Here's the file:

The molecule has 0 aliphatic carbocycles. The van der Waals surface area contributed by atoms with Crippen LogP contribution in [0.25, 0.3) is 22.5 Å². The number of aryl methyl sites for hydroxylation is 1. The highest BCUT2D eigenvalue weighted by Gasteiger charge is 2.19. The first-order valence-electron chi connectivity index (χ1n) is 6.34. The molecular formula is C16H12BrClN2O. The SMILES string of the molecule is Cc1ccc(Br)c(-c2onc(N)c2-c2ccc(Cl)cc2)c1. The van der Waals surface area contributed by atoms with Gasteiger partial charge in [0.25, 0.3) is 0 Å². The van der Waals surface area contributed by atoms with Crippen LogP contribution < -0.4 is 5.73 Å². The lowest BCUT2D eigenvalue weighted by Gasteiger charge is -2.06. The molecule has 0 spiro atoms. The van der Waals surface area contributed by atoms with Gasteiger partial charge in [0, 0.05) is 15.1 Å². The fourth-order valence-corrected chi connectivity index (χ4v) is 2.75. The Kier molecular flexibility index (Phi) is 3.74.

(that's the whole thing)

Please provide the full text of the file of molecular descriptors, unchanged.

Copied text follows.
The molecule has 0 aliphatic carbocycles. The van der Waals surface area contributed by atoms with Crippen LogP contribution in [0.25, 0.3) is 22.5 Å². The number of aryl methyl sites for hydroxylation is 1. The highest BCUT2D eigenvalue weighted by Gasteiger charge is 2.19. The first-order valence-electron chi connectivity index (χ1n) is 6.34. The molecular formula is C16H12BrClN2O. The SMILES string of the molecule is Cc1ccc(Br)c(-c2onc(N)c2-c2ccc(Cl)cc2)c1. The van der Waals surface area contributed by atoms with Gasteiger partial charge in [0.25, 0.3) is 0 Å². The van der Waals surface area contributed by atoms with Crippen LogP contribution < -0.4 is 5.73 Å². The lowest BCUT2D eigenvalue weighted by Gasteiger charge is -2.06. The molecule has 0 spiro atoms. The van der Waals surface area contributed by atoms with Gasteiger partial charge in [0, 0.05) is 15.1 Å². The fourth-order valence-corrected chi connectivity index (χ4v) is 2.75. The Kier molecular flexibility index (Phi) is 3.74.